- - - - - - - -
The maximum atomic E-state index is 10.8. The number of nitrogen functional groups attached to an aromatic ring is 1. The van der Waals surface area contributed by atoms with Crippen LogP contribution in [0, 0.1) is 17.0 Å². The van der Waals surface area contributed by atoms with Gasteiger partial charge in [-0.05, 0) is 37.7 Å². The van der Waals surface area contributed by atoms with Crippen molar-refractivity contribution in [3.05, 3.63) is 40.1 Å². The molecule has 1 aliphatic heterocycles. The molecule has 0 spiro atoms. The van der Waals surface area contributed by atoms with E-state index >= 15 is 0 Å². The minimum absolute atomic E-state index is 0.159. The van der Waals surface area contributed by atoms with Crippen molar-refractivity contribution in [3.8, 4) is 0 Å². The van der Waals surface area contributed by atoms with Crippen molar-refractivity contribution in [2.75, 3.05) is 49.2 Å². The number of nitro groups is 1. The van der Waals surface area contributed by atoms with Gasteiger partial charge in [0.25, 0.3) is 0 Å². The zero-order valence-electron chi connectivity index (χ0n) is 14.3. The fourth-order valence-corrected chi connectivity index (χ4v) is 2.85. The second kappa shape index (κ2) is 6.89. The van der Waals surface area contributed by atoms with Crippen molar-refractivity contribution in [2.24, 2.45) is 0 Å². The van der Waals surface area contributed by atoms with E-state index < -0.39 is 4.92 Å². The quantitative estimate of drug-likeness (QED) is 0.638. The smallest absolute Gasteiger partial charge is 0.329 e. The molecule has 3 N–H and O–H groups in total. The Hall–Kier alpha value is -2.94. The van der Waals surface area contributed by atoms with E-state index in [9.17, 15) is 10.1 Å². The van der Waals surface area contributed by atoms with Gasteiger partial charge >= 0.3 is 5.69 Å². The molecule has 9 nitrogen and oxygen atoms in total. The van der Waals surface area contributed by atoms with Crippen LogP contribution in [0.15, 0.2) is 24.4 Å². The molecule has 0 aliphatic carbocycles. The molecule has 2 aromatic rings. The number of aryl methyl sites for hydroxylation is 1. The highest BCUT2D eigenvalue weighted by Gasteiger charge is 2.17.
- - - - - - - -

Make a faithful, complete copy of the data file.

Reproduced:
The maximum atomic E-state index is 10.8. The number of nitrogen functional groups attached to an aromatic ring is 1. The van der Waals surface area contributed by atoms with Crippen LogP contribution in [0, 0.1) is 17.0 Å². The van der Waals surface area contributed by atoms with Gasteiger partial charge in [-0.05, 0) is 37.7 Å². The van der Waals surface area contributed by atoms with Crippen molar-refractivity contribution in [3.05, 3.63) is 40.1 Å². The molecule has 1 aliphatic heterocycles. The molecule has 0 spiro atoms. The van der Waals surface area contributed by atoms with E-state index >= 15 is 0 Å². The minimum absolute atomic E-state index is 0.159. The van der Waals surface area contributed by atoms with Crippen molar-refractivity contribution in [3.8, 4) is 0 Å². The van der Waals surface area contributed by atoms with Crippen molar-refractivity contribution in [2.75, 3.05) is 49.2 Å². The number of nitro groups is 1. The van der Waals surface area contributed by atoms with Gasteiger partial charge in [0.25, 0.3) is 0 Å². The zero-order valence-electron chi connectivity index (χ0n) is 14.3. The fourth-order valence-corrected chi connectivity index (χ4v) is 2.85. The second kappa shape index (κ2) is 6.89. The van der Waals surface area contributed by atoms with Crippen molar-refractivity contribution in [2.24, 2.45) is 0 Å². The van der Waals surface area contributed by atoms with E-state index < -0.39 is 4.92 Å². The quantitative estimate of drug-likeness (QED) is 0.638. The smallest absolute Gasteiger partial charge is 0.329 e. The molecule has 3 N–H and O–H groups in total. The Hall–Kier alpha value is -2.94. The van der Waals surface area contributed by atoms with E-state index in [9.17, 15) is 10.1 Å². The van der Waals surface area contributed by atoms with Gasteiger partial charge >= 0.3 is 5.69 Å². The molecule has 9 nitrogen and oxygen atoms in total. The van der Waals surface area contributed by atoms with Crippen LogP contribution in [0.15, 0.2) is 24.4 Å². The molecule has 0 aliphatic carbocycles. The molecule has 2 aromatic rings. The number of aryl methyl sites for hydroxylation is 1. The highest BCUT2D eigenvalue weighted by Gasteiger charge is 2.17.